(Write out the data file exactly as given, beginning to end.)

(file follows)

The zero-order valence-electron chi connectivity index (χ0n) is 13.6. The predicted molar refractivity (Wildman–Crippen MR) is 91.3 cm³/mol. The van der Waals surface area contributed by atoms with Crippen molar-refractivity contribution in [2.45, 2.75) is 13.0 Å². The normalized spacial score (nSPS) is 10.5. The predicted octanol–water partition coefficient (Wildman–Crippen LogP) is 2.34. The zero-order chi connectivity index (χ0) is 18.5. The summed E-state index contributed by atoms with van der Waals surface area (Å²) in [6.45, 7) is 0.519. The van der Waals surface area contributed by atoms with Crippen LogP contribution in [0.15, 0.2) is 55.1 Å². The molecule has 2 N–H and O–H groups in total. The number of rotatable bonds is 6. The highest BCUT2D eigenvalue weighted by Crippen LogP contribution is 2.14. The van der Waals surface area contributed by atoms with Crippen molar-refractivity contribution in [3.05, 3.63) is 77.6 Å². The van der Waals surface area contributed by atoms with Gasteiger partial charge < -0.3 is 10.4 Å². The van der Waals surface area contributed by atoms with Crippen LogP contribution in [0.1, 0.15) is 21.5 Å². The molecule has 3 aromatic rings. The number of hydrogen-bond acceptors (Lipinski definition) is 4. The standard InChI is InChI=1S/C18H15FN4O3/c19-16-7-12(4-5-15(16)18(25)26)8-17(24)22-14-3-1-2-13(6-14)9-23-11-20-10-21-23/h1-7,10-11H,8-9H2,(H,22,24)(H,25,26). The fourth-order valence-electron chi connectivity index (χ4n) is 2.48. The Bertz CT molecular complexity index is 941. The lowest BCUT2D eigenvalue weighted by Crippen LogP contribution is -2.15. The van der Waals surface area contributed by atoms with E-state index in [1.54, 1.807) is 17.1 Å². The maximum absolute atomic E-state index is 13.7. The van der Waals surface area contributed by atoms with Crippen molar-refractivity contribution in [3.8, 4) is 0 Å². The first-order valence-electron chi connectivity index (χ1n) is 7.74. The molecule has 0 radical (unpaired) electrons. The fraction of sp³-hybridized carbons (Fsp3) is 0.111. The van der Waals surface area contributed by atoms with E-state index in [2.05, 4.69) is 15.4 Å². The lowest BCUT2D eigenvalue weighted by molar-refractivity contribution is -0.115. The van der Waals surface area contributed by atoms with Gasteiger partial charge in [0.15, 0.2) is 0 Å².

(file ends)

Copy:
The zero-order valence-electron chi connectivity index (χ0n) is 13.6. The predicted molar refractivity (Wildman–Crippen MR) is 91.3 cm³/mol. The van der Waals surface area contributed by atoms with Crippen molar-refractivity contribution in [2.45, 2.75) is 13.0 Å². The normalized spacial score (nSPS) is 10.5. The predicted octanol–water partition coefficient (Wildman–Crippen LogP) is 2.34. The zero-order chi connectivity index (χ0) is 18.5. The summed E-state index contributed by atoms with van der Waals surface area (Å²) in [6.45, 7) is 0.519. The van der Waals surface area contributed by atoms with Crippen LogP contribution in [0.15, 0.2) is 55.1 Å². The molecule has 2 N–H and O–H groups in total. The number of rotatable bonds is 6. The highest BCUT2D eigenvalue weighted by Crippen LogP contribution is 2.14. The van der Waals surface area contributed by atoms with Crippen molar-refractivity contribution in [3.05, 3.63) is 77.6 Å². The van der Waals surface area contributed by atoms with Gasteiger partial charge < -0.3 is 10.4 Å². The van der Waals surface area contributed by atoms with Crippen LogP contribution in [0.1, 0.15) is 21.5 Å². The molecule has 3 aromatic rings. The number of hydrogen-bond acceptors (Lipinski definition) is 4. The standard InChI is InChI=1S/C18H15FN4O3/c19-16-7-12(4-5-15(16)18(25)26)8-17(24)22-14-3-1-2-13(6-14)9-23-11-20-10-21-23/h1-7,10-11H,8-9H2,(H,22,24)(H,25,26). The fourth-order valence-electron chi connectivity index (χ4n) is 2.48. The Bertz CT molecular complexity index is 941. The lowest BCUT2D eigenvalue weighted by Crippen LogP contribution is -2.15. The van der Waals surface area contributed by atoms with E-state index in [1.54, 1.807) is 17.1 Å². The maximum absolute atomic E-state index is 13.7. The van der Waals surface area contributed by atoms with Crippen molar-refractivity contribution in [3.8, 4) is 0 Å². The first-order valence-electron chi connectivity index (χ1n) is 7.74. The molecule has 0 radical (unpaired) electrons. The fraction of sp³-hybridized carbons (Fsp3) is 0.111. The van der Waals surface area contributed by atoms with E-state index in [2.05, 4.69) is 15.4 Å². The lowest BCUT2D eigenvalue weighted by molar-refractivity contribution is -0.115. The van der Waals surface area contributed by atoms with Gasteiger partial charge in [0.15, 0.2) is 0 Å².